This article first appeared on Kitchens & Bathrooms News
How have walk-in or wetroom shower enclosures evolved to continue to be a coveted look for modern bathroom spaces? Kitchens & Bathrooms News finds out.
There are few technical bathroom phrases that have entered common use but those that have, such as the “power shower” and “wetroom”, are now must-haves for the home. This type of showering area not only has an enduring appeal but is still a growing market.
Sales of the walk-in or wetroom-style shower enclosure are not only supported because it creates a spa-like environment in a variety of room sizes but also suits a wide variety of users.
Sales and marketing director at Kudos Nick Graville states: “The walk-in and wetroom market continue to be the largest proportion of enclosures sold in the mid to upper level of the market.
“They are still a popular choice of enclosure due to the demand for minimalist design, accessibility, ease of use and cleaning.”
And product manager of Reflexion enclosures by PJH Richard Eaton agrees: “Over the last two years, sales for walk-in and wetroom enclosures have increased steadily as the demand for larger and more accessible showering areas continues to rise.”
In fact such as been the steady influence of the wetroom in shower enclosure design, manufacturers point out their most popular products continue to be a fixed screen.
Sales office manager of Aqata Nicola Jordan comments: “Aqata’s best-selling product is our SP446. It consists of a fixed screen and hinged panel; it has consistently performed well and has been our best seller for the past two years.”
And managing director of Rutland London Gordon Riddoch states: “Our Temple Wet Wall panel remains our most popular model.
“This is partly due to the increasing market-wide popularity for wet wall panels and partly due to the provenance and value it offers with solid brass componentry and 10mm toughened safety glass, all of which is manufactured in England.”
But what changed has been the inclusion of a shower tray to complement these shower enclosures.
It could be argued it is because of enhanced peace of mind for consumers to ensure water is retained in the area or to ensure safety for all ages in the bathroom when entering or exiting the shower.
It could even be suggested that the shower tray adds an injection of colour. CEO of Roman David Osborne notes: “We have seen an upward trend towards our anti-slip trays being used with large wetroom systems and level access showers.”
And Nick Graville of Kudos adds: “We have seen the showering market develop with a greater proportion of enclosures now fitted on to shower trays rather than a tiled floor, driven largely by the greater choice of tray finishes in the larger sizes.”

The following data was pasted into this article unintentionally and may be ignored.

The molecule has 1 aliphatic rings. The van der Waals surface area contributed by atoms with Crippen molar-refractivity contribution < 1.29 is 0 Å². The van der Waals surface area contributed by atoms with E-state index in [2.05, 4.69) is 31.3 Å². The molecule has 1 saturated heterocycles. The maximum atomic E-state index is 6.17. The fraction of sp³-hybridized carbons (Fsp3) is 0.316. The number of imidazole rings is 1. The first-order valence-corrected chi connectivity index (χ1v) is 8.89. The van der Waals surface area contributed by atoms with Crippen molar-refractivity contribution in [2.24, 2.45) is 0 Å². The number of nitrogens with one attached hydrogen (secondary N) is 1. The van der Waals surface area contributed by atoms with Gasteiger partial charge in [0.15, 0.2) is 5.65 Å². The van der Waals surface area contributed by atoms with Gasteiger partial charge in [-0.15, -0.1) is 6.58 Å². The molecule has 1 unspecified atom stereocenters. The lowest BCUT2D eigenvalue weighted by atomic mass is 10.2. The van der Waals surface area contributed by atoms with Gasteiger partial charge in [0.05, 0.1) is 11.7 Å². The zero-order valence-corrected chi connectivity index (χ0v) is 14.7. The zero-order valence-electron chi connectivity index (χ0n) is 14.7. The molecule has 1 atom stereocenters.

Certainly, the trend for customisation and personalisation has driven interior design in the home and even infiltrated the bathroom space.
It has seen the development of digital printing and textures for glazing, from Crittall motifs through to reeded glass, as well as an array of profile finishes to complement the trends in brassware. Rutland London offers more than 20 finishes for its shower enclosures.
Richard Eaton of PJH points out: “Whilst the minimalist, frameless plain glass screen look is still popular, it seems that less is no longer more.
“The desire for personalisation is causing designs to evolve, for example the black framed or panelled look that we’ve seen of recent – which is great for the industrial-inspired and monochrome look.
“More patterns, colours and unusual finishes are now appearing and the use of materials other than polished chrome frames and clear glass will really grow in the next few years – such as gold or brass frames and frosted or fluted glass.”
And David Osborne of Roman agrees: “Without question the most prominent trend in the higher end of the bathroom market is colour.
“We have just introduced a fifth colour option, Brushed Brass, across our Liberty range – and also launched a new Matt White sixth option for our Liberty Wetroom Panels.”
And he indicates printed glass and textured “fluted” glass as rapidly rising in popularity.
Interestingly, the look which is associated with large bathroom spaces has now been modified to suit smaller spaces.
No longer simply sized as a bath replacement, they have been created for shower rooms, and bespoke services allow fitting in awkward or previously restricted spaces.
Nick Graville explains: “Bath replacement is the ‘traditional’ walk-in wetroom size and where the market grew from. With so much room, all that was needed in the 1700mm length was a 1200mm panel to allow 500mm access.”
But he says there is now demand for smaller walk-ins, such as 1200mm for ensuites, and warns this may cause water to not be retained in the showering area.
Graville warns: “As you get smaller there is more potential for water to splash out, hence the offer of deflector panels in ranges.
“Whilst these do not guarantee all water stays within the showering space, they do deflect most of the water back into the showering area.
“People are designing walk-ins on to 1200mm, which is quite small, as to retain access of 500mm, a 700mm panel must be fitted. Here a deflector is essential.”
There seems no sign of waning in desire or demand for walk-in or wetroom-style shower enclosures.
Nicola Jordan of Aqata agrees: “The trend for walk-in enclosures shows no signs of diminishing; we feel it will continue to increase over the next two years.”
Certainly, the walk-in has embedded itself as a sculptural centrepiece of the bathroom space, and will remain a priority as part of consumers’ self-care, even when life returns to a sense of normality.
Main image: The RefleXion Black Leaf Panel in PJH’s Bathrooms to Love brand is manufactured from 8mm safety glass and stands at 2000mm high. It offers ‘Easy Clean’ glass treatment, with profile